He said the report emphasized the important role of the European Union in bringing about institutional and market reforms through the establishment of legal and regulatory systems promoting competition, intellectual and other property rights, the rule of law, good governance and financial services in Central Europe and the Baltic States. But growing uncertainty about further European Union enlargement could affect the pace of economic reforms.
However, there were important differences in trade dependence and external vulnerabilities across countries, he said. Most new European Union members had the advantage of integrating into producer-driven trade networks in high value-added sectors, such as the automotive industry, electronics and information technology, which were associated with longer-term investment projects, research and development, and less volatile FDI flows. At the other end of the spectrum, CIS countries rich in oil, gas, aluminium, gold and cotton currently benefited from high commodity prices but were vulnerable to price changes. The policy challenge in those countries was how to diversify their economies by building up human capital and moving their trade structures to higher value-added sectors.
He said strong growth had also attracted large inflows of speculative capital in transition economies and was posing new macroeconomic challenges. Bank loans to corporations and households had increased sharply during 2004-2005, and, more specifically, the share of loans in foreign currency had gone up, reaching 75 per cent of total outstanding loans in some countries. The growing currency mismatch between borrowing and earnings entailed risks for countries with fixed exchange-rates.
The new European Union members were anchored to adopt the Euro as a further step of economic integration, which might lead to a slowdown in growth in the short-run, he said. As a counteraction, those countries would have to adopt austerity measures, including cuts in social spending and public investments. Inflation must be contained through a tightening of monetary policy (interest rates) and by accommodating an early fixing of the exchange rate. There was also the limited mobility of labour to consider. Commitment and support from international organizations, including the United Nations, had been important in fostering the transformation process, however, and further international cooperation would be needed in the coming years.
Harriet Schmidt, Director in the Office of the High Representative for the Least Developed Countries, Landlocked Developing Countries and Small Island Developing States, made a statement on behalf of Under Secretary-General and High Representative Anwarul K. Chowdhury, saying that the issue for the world’s most vulnerable countries was finding ways to benefit from globalization. Three quarters of the world’s poor lived in rural areas where the agricultural sector was under-capitalized and had only rudimentary equipment. Consequently, it was imperative to foster agricultural research and technological innovations to enable the rural poor to overcome poverty and participate in the global economy.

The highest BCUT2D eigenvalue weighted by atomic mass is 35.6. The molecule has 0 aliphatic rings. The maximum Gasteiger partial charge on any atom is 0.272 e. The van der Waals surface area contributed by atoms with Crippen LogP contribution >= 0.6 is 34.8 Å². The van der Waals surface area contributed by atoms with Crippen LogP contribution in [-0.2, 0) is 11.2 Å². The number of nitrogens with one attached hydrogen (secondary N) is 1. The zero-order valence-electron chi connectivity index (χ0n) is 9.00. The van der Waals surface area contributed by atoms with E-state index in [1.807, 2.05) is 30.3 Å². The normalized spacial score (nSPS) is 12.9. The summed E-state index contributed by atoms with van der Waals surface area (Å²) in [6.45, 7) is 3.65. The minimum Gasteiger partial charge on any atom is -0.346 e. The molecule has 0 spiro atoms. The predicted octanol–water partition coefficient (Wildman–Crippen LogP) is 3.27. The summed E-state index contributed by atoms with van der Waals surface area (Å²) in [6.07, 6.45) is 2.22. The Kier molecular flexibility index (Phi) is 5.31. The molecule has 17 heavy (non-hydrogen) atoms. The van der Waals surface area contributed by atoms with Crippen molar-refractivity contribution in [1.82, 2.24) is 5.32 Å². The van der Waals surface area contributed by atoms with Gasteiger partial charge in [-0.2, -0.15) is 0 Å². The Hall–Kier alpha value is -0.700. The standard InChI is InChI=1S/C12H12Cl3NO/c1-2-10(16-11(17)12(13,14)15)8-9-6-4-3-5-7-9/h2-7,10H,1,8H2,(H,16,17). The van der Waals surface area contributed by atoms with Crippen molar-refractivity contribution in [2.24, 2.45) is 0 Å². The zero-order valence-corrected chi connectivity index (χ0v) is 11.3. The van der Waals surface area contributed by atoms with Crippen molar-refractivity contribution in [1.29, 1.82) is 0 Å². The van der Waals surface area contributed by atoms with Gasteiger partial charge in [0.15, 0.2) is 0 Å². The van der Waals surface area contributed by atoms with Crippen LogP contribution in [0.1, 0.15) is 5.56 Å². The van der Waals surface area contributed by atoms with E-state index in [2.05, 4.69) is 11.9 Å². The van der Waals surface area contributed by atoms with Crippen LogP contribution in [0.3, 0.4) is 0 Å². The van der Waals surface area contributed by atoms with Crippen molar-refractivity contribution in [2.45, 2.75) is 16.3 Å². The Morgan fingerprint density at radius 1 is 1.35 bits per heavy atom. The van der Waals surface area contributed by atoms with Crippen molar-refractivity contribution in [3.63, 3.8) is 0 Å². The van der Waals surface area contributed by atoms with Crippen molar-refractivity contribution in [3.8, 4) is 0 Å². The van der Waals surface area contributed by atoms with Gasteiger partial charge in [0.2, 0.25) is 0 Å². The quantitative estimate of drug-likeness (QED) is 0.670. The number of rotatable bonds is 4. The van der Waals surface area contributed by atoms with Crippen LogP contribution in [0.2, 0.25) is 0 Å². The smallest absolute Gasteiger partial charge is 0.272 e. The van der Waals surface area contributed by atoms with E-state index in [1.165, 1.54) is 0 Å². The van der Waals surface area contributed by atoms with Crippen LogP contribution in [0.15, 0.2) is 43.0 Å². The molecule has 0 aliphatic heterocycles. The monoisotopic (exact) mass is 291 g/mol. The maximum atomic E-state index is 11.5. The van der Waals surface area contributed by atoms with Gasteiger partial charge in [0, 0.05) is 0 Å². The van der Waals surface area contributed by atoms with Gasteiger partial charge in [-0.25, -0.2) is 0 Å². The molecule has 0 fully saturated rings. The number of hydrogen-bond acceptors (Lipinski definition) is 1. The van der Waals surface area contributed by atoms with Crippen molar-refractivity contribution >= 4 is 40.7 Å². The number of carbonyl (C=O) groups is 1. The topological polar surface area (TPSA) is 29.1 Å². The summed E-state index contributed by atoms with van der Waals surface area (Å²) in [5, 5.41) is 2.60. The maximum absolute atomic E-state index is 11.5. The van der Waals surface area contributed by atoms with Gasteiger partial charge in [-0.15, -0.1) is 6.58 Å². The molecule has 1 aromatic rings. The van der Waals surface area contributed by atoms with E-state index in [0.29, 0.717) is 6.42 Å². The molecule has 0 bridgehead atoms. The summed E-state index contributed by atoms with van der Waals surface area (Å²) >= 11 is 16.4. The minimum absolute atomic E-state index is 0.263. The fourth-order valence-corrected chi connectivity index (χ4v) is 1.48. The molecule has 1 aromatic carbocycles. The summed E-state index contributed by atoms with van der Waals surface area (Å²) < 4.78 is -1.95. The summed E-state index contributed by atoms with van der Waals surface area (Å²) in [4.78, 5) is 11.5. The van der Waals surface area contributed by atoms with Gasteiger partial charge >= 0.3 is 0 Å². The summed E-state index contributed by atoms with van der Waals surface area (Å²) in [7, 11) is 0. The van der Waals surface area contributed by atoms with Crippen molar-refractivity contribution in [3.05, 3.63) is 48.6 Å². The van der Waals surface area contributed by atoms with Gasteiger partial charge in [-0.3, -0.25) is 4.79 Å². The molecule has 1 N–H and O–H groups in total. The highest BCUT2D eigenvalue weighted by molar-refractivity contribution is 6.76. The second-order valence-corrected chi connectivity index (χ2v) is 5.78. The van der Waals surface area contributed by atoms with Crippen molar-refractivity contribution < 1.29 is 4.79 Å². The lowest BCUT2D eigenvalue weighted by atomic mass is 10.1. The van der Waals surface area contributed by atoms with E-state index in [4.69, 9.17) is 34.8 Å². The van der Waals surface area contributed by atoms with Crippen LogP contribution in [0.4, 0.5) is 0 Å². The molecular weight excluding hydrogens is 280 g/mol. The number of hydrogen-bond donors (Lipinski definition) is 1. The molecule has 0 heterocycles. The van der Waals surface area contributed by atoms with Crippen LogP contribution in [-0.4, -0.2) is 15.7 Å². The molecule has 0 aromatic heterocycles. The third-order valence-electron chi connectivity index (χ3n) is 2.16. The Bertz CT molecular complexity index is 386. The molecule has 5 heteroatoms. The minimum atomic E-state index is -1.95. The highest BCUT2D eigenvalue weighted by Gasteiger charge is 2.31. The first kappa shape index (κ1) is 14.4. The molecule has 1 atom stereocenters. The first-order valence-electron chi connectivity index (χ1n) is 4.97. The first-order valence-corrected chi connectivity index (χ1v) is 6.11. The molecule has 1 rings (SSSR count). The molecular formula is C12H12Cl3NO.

A particularly important aspect to least developed countries of the Secretary-General’s report on the role of innovation, science and technology was the need for new alliances and partnerships in South-South cooperation, she said. Those alliances should be designed to leverage technical knowledge from wherever it was located and applied to wherever it was needed. Migration was another item of great interest to the poorest countries, which were more exposed to its negative impact and benefited less from its positive impact. Brain drain had a disastrous effect on their ability to build productive capacities for sustained economic growth and sustainable development. The “silver lining” of skilled migration from least developed countries were remittances sent back home, which had had almost doubled, having surpassed FDI since 2000.
Andries Oosthuizen(South Africa), speaking on behalf of the “Group of 77” developing countries and China, said that, compared to developed countries, many in the developing world faced great difficulty in using science and technology for development due to the lack of infrastructure and the scarcity of resources. That international technology gap was a main contributor to the rapidly expanding socio-economic divide between rich and poor nations. As such, a special effort must be made to increase the allocation of resources, the diffusion of technology and the building of partnerships to bring science-based solutions to developing countries.
He said that in the spirit of South-South cooperation, ministers of science and technology from the Group of 77 and China had recently approved a decision to create a Consortium of Science, Technology and Innovation for the South, to replace the Third World Network of Scientific Organization. Meanwhile, the agreement reached by the Economic and Social Council to increase the number of seats on the Commission on Science and Technology for Development had also met with the Group’s satisfaction.
To combat the negative effects of migration, he said, the Group of 77 supported a continuation to the dialogue begun at the High-Level Dialogue on Migration and Development in September. That was particularly relevant given the complex relationship linking underdevelopment, poverty, social exclusion and migration in developing countries. Remittances, an important aspect of the migration debate, should be highlighted, especially in terms of promoting conditions for cheaper, faster and safer transfers. However, they should not be considered a substitute for investment, trade, foreign aid or debt relief.